The Four Freedoms
Presidents’ Day celebrates the life and work of George Washington. It comes every year on the third Monday of February. Although Washington’s birthday is on February 22nd, the holiday is celebrated on the third Monday to allow us to enjoy a three day weekend.
Presidents’ Day is also a chance to explore the tenets of democracy and civil freedoms. As mentioned in the November/December Seasons edition of Learning Ahead, President Franklin D. Roosevelt’s Four Freedoms, as outlined in his 1941 State of the Union address, emphasize the importance of the freedom of speech and expression, the freedom to worship, freedom from want, and freedom from fear. Remember that you can visit the Norman Rockwell Museum in Stockbridge to see Rockwell’s four paintings based on Franklin D. Roosevelt’s Four Freedoms speech from 1941.
Throughout the January/February Seasons edition of Learning Ahead, the power of voice has been a strong and present theme. Democracy, as FDR emphasizes in his four freedoms speech, rests on the freedom of speech, the ability to voice your thoughts and speak your mind. At the heart of the freedom of speech and expression is the freedom to use words, story, narrative and voice to share ideas. Some of the greatest literature has been used as a vehicle to voice an ethical philosophy or to act on behalf of social justice. The shared dialogue between author and reader through the written word also depends on the freedom to read. Literature and the power of voice is a shared exchange in which ideas are spoken or written to be heard and read.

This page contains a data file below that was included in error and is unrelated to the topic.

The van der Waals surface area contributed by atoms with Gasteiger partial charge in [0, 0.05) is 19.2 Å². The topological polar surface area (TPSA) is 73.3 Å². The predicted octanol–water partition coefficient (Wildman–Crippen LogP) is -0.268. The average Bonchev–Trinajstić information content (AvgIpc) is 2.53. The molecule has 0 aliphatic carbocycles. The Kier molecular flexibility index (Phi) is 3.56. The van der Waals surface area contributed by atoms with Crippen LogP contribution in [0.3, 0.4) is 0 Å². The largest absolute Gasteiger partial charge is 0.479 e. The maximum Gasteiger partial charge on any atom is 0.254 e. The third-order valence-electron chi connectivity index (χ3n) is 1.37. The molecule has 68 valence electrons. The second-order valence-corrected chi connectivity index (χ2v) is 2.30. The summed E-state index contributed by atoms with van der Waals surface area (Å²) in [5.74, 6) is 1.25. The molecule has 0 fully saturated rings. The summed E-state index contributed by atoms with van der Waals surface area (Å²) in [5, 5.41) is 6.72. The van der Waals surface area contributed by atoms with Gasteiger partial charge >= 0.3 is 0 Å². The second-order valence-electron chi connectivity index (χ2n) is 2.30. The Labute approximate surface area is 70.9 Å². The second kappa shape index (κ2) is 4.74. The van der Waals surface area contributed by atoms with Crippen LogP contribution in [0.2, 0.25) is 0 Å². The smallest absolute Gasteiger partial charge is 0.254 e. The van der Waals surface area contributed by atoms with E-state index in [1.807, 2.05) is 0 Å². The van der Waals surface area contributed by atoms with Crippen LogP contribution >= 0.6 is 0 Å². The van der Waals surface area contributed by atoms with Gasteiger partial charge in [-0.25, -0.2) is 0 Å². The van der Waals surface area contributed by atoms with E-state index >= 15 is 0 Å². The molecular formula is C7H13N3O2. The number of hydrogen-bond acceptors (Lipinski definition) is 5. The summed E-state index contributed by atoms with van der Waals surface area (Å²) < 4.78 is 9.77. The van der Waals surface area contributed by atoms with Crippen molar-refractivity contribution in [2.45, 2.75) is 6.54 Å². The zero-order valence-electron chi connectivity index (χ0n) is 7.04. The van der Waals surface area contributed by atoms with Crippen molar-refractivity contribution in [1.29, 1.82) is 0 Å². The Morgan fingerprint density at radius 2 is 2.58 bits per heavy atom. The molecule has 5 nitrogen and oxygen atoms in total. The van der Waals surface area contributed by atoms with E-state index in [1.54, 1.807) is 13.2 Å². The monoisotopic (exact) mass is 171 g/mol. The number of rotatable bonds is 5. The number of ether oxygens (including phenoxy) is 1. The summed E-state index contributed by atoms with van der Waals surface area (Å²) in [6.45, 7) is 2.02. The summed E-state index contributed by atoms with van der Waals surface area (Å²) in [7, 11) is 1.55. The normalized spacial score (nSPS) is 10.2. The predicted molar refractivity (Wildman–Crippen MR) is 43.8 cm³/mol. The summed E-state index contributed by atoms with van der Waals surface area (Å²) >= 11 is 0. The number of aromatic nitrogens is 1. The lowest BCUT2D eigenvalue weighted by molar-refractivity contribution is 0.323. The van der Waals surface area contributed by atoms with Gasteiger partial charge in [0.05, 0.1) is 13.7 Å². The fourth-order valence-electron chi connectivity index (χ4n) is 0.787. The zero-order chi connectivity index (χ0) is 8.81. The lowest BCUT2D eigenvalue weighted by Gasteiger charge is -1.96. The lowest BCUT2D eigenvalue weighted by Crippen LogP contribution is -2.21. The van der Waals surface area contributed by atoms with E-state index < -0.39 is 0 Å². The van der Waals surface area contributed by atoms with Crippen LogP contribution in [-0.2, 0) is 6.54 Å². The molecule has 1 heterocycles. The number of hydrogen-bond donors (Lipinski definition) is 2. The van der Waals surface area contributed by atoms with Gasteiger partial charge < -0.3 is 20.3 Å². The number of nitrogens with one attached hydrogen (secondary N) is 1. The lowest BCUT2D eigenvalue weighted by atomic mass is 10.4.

[Image credit: Gilbert Stuart (American, 1755–1828), George Washington, 1796–1803. Oil on canvas. The Clark, 1955.16]
Download our Jan/Feb edition of Learning Ahead: Cultural Itinerary for Western Massachusetts for embedded learning opportunities found in cultural resources that exist within the geography, history, and cultural traditions of Western Massachusetts.